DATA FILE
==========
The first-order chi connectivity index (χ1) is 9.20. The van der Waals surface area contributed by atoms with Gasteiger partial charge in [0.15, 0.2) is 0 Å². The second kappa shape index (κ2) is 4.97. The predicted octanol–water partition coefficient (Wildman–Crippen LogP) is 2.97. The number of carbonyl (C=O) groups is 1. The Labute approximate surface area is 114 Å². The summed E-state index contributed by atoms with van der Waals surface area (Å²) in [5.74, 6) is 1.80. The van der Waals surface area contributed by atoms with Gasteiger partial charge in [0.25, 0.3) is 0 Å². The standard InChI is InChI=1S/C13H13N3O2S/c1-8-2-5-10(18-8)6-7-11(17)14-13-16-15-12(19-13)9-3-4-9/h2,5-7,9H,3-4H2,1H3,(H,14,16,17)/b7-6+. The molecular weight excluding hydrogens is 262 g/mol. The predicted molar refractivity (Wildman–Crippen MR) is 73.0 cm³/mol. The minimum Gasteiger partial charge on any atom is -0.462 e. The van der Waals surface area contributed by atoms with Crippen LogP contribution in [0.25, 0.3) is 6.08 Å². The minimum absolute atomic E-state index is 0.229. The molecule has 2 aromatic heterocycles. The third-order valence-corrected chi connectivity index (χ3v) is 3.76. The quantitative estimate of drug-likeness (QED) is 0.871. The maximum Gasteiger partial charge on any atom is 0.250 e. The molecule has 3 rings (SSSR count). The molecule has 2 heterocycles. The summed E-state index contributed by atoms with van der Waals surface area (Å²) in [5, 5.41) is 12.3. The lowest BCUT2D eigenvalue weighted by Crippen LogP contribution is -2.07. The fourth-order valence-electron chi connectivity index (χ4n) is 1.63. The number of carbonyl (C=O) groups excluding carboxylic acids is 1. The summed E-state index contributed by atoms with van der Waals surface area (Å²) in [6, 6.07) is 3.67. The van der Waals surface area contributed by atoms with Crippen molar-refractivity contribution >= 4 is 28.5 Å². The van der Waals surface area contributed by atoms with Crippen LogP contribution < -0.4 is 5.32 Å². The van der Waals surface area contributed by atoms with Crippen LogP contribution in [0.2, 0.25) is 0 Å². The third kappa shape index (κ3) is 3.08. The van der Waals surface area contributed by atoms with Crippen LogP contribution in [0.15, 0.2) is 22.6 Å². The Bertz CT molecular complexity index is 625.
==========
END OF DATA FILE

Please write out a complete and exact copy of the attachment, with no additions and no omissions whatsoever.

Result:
The first-order chi connectivity index (χ1) is 9.20. The van der Waals surface area contributed by atoms with Gasteiger partial charge in [0.15, 0.2) is 0 Å². The second kappa shape index (κ2) is 4.97. The predicted octanol–water partition coefficient (Wildman–Crippen LogP) is 2.97. The number of carbonyl (C=O) groups is 1. The Labute approximate surface area is 114 Å². The summed E-state index contributed by atoms with van der Waals surface area (Å²) in [5.74, 6) is 1.80. The van der Waals surface area contributed by atoms with Gasteiger partial charge in [0.25, 0.3) is 0 Å². The standard InChI is InChI=1S/C13H13N3O2S/c1-8-2-5-10(18-8)6-7-11(17)14-13-16-15-12(19-13)9-3-4-9/h2,5-7,9H,3-4H2,1H3,(H,14,16,17)/b7-6+. The molecular weight excluding hydrogens is 262 g/mol. The predicted molar refractivity (Wildman–Crippen MR) is 73.0 cm³/mol. The minimum Gasteiger partial charge on any atom is -0.462 e. The van der Waals surface area contributed by atoms with Crippen LogP contribution in [0.25, 0.3) is 6.08 Å². The minimum absolute atomic E-state index is 0.229. The molecule has 2 aromatic heterocycles. The third-order valence-corrected chi connectivity index (χ3v) is 3.76. The quantitative estimate of drug-likeness (QED) is 0.871. The maximum Gasteiger partial charge on any atom is 0.250 e. The molecule has 3 rings (SSSR count). The molecule has 2 heterocycles. The summed E-state index contributed by atoms with van der Waals surface area (Å²) in [5, 5.41) is 12.3. The lowest BCUT2D eigenvalue weighted by Crippen LogP contribution is -2.07. The fourth-order valence-electron chi connectivity index (χ4n) is 1.63. The number of carbonyl (C=O) groups excluding carboxylic acids is 1. The summed E-state index contributed by atoms with van der Waals surface area (Å²) in [6, 6.07) is 3.67. The van der Waals surface area contributed by atoms with Crippen molar-refractivity contribution >= 4 is 28.5 Å². The van der Waals surface area contributed by atoms with Crippen LogP contribution < -0.4 is 5.32 Å². The van der Waals surface area contributed by atoms with Crippen LogP contribution in [0.2, 0.25) is 0 Å². The third kappa shape index (κ3) is 3.08. The van der Waals surface area contributed by atoms with Crippen LogP contribution in [0.15, 0.2) is 22.6 Å². The Bertz CT molecular complexity index is 625.